I like the idea presented in “Student Self-Evaluation: What Research Says and What Practice Shows” (by Rolheiser and Ross), that students can find increased motivation and understanding when they are taught to assess their own progress. The authors qualify this by saying that students must have known standards against which to compare their work, and that the instructor remains important in being in conversation with students and checking in on student progress.
I often try to teach students self-assessment kinds of things, because I know they will go on to use the Bible in their work, and I would prefer that they actually use what I try to teach in class rather than ignore it. 🙂 So I have a list, for example, of what constitutes a good “research question” when they are getting ready to explore a text. I want to teach them how to ask the right kinds of questions, because often students end up with bad results simply because they aren’t asking a question that is likely to be fruitful.
I could easily turn this into a self-assessment rather than a post that is graded by me. They can use the same list about the research question as a rubric to assess the question that they are researching for that week. This would probably be more helpful than my doing it because it would mean that they would have to go back and look at the criteria at least once, and so it would reinforce what I’m trying to teach.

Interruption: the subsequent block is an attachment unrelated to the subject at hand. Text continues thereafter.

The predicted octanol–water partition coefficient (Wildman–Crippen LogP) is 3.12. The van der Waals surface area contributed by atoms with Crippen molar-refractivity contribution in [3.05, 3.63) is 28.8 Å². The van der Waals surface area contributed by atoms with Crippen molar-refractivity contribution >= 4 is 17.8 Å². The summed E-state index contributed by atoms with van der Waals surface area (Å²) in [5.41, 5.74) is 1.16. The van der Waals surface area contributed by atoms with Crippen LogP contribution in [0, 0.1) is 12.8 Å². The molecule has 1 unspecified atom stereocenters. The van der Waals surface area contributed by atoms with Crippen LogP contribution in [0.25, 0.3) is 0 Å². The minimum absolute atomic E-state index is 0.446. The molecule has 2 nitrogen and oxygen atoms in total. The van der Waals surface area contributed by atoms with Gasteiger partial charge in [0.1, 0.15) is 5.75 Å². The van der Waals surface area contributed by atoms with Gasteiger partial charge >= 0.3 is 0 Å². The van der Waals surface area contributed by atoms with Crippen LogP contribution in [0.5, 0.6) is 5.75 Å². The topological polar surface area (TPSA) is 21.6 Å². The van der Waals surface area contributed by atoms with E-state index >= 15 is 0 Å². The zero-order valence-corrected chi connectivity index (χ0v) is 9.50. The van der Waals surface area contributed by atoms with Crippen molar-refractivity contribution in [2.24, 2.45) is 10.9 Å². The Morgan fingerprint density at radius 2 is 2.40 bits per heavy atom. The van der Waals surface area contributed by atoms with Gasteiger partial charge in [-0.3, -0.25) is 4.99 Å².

The difficult thing about student self-assessment is teaching them what the criteria are. I don’t think the authors of the article really let on how difficult this can be. It reminds me of when I was teaching undergraduate writing intensive courses, and I realized at some point that I really had to teach them what the difference was between high school and college writing, and then teach them to recognize when they were and weren’t doing that in their own papers. Not easy! But definitely worth doing, since if they can recognize it they are a lot closer to being able to do it consistently.